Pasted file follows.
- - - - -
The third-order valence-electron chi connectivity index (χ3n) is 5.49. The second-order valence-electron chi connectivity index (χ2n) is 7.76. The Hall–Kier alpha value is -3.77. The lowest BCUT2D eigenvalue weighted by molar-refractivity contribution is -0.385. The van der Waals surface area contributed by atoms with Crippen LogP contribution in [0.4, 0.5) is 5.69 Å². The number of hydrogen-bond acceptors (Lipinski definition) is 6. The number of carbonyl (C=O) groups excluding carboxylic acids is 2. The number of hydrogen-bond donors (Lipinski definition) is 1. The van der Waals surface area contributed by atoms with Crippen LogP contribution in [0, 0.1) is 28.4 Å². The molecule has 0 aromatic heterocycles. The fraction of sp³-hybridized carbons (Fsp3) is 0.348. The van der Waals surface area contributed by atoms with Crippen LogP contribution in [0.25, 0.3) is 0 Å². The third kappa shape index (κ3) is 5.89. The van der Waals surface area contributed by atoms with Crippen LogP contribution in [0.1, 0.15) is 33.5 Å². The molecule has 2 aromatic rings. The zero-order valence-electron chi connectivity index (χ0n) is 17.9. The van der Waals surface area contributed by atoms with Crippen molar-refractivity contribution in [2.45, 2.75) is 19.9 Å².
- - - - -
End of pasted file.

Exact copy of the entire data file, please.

The third-order valence-electron chi connectivity index (χ3n) is 5.49. The second-order valence-electron chi connectivity index (χ2n) is 7.76. The Hall–Kier alpha value is -3.77. The lowest BCUT2D eigenvalue weighted by molar-refractivity contribution is -0.385. The van der Waals surface area contributed by atoms with Crippen LogP contribution in [0.4, 0.5) is 5.69 Å². The number of hydrogen-bond acceptors (Lipinski definition) is 6. The number of carbonyl (C=O) groups excluding carboxylic acids is 2. The number of hydrogen-bond donors (Lipinski definition) is 1. The van der Waals surface area contributed by atoms with Crippen LogP contribution in [0, 0.1) is 28.4 Å². The molecule has 0 aromatic heterocycles. The fraction of sp³-hybridized carbons (Fsp3) is 0.348. The van der Waals surface area contributed by atoms with Crippen LogP contribution in [0.25, 0.3) is 0 Å². The third kappa shape index (κ3) is 5.89. The van der Waals surface area contributed by atoms with Crippen LogP contribution in [0.1, 0.15) is 33.5 Å². The molecule has 2 aromatic rings. The zero-order valence-electron chi connectivity index (χ0n) is 17.9. The van der Waals surface area contributed by atoms with Crippen molar-refractivity contribution in [2.45, 2.75) is 19.9 Å².